Wednesday March 25
Pick up the trash along the beach or water way nearby. Leave your footprints, take other people’s junk away.
“Or who enclosed the sea with doors When, bursting forth, it went out from the womb; When I made a cloud its garment” Job 38: 8-11
Pick up the trash along the beach or waterway nearby. Leave your footprints, take other people’s junk away.
In nature, life operates in a circular system and waste generated by one organism becomes food for another. Fallen leaves decay and the nutrients are returned to the earth, where they become food for the tree again. An exciting challenge facing city communities is to work towards a life without waste,there the unwanted items of one cycle are essential goods for another.
For every bin that we put out in front our homes, about 70 bins of waste are generated during the manufacturing and production of the items we use. For example it take about 75 kg of resources (coal, oil and water) to produce one cellphone and about 1.5kg of resources to produce a toothbrush.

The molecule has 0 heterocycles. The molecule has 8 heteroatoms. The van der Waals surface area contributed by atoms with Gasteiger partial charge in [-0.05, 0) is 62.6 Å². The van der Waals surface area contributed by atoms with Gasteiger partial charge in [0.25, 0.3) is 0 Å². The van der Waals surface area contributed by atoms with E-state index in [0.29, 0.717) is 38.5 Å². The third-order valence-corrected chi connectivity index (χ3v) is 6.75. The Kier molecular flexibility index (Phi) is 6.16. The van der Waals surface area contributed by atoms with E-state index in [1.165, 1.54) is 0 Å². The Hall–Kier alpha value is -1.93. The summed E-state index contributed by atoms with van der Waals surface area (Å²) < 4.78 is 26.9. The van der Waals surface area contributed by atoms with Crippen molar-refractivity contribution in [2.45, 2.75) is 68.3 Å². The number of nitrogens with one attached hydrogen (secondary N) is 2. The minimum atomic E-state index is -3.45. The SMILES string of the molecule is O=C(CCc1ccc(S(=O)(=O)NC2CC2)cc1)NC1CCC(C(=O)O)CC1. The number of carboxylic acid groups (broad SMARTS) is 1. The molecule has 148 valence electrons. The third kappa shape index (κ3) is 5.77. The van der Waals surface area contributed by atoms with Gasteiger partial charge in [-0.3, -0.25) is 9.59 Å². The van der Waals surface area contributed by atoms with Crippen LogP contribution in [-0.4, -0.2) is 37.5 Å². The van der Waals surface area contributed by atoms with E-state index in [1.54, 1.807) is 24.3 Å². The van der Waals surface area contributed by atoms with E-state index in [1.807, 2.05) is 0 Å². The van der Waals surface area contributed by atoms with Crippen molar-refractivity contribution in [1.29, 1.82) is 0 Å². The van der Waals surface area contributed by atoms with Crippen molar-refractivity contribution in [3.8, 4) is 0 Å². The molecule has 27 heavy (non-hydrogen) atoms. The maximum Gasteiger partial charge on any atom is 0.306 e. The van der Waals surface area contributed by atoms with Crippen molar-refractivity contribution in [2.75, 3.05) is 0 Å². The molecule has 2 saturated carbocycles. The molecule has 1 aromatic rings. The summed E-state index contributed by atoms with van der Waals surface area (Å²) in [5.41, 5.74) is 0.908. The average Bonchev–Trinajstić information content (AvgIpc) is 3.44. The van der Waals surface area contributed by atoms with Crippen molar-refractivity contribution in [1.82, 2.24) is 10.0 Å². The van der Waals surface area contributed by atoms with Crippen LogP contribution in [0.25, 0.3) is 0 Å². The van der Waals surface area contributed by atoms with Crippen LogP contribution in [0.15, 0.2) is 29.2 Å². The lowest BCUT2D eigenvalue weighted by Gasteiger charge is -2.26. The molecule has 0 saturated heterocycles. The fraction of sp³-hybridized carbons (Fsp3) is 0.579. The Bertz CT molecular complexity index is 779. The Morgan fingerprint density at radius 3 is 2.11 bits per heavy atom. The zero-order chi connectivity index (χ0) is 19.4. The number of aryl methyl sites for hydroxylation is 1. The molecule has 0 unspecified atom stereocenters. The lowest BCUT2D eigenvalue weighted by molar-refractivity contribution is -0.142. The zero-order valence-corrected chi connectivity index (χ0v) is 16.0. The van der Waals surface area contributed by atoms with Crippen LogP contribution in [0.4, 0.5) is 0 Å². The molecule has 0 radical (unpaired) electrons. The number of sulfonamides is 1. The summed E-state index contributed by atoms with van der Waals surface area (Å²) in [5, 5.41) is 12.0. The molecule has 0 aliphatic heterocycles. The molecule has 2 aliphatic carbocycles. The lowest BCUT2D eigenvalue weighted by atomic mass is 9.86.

By buying durable and reusable products rather than disposable or cheap items that break quickly, we reduce the waste we produce. This is illustrated in the short documentary “Story of Stuff’ which can be seen at www.storyofstuff.com
Although it is important to pick up litter wherever you see it, it is particularly important to pick it up from waterways and oceans.
We’re treating the oceans like a trash bin: around 80 percent of marine litter originates on land, and most of that is plastic. Plastic that pollutes our oceans and waterways has severe impacts on our environment and our economy. Seabirds, whales, sea turtles and other marine life are eating marine plastic pollution and dying from choking, intestinal blockage and starvation. Scientists are investigating the long-term impacts of toxic pollutants absorbed, transported, and consumed by fish and other marine life, including the potential effects on human health.